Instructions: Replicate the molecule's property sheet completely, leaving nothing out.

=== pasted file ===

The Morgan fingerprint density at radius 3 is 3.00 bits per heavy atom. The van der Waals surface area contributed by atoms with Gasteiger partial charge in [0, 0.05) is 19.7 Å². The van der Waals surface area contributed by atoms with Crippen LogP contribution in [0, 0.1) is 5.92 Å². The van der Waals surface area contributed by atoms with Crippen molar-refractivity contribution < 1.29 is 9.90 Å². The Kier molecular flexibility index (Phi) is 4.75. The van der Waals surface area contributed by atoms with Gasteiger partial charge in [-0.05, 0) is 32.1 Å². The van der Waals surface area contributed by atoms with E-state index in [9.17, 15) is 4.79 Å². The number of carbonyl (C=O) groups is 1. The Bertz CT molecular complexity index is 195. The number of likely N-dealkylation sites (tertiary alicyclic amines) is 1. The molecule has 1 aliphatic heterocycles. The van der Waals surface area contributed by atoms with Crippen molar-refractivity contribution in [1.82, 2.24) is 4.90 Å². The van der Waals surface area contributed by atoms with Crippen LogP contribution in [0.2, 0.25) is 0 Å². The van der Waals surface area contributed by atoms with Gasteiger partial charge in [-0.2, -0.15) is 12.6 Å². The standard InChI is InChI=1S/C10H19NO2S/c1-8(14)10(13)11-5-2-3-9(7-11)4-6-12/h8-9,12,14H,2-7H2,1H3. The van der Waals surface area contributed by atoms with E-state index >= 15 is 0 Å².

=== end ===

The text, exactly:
The Morgan fingerprint density at radius 3 is 3.00 bits per heavy atom. The van der Waals surface area contributed by atoms with Gasteiger partial charge in [0, 0.05) is 19.7 Å². The van der Waals surface area contributed by atoms with Crippen LogP contribution in [0, 0.1) is 5.92 Å². The van der Waals surface area contributed by atoms with Crippen molar-refractivity contribution < 1.29 is 9.90 Å². The Kier molecular flexibility index (Phi) is 4.75. The van der Waals surface area contributed by atoms with Gasteiger partial charge in [-0.05, 0) is 32.1 Å². The van der Waals surface area contributed by atoms with E-state index in [9.17, 15) is 4.79 Å². The number of carbonyl (C=O) groups is 1. The Bertz CT molecular complexity index is 195. The number of likely N-dealkylation sites (tertiary alicyclic amines) is 1. The molecule has 1 aliphatic heterocycles. The van der Waals surface area contributed by atoms with Crippen molar-refractivity contribution in [1.82, 2.24) is 4.90 Å². The van der Waals surface area contributed by atoms with Crippen LogP contribution in [0.2, 0.25) is 0 Å². The van der Waals surface area contributed by atoms with Gasteiger partial charge in [-0.2, -0.15) is 12.6 Å². The standard InChI is InChI=1S/C10H19NO2S/c1-8(14)10(13)11-5-2-3-9(7-11)4-6-12/h8-9,12,14H,2-7H2,1H3. The van der Waals surface area contributed by atoms with E-state index >= 15 is 0 Å².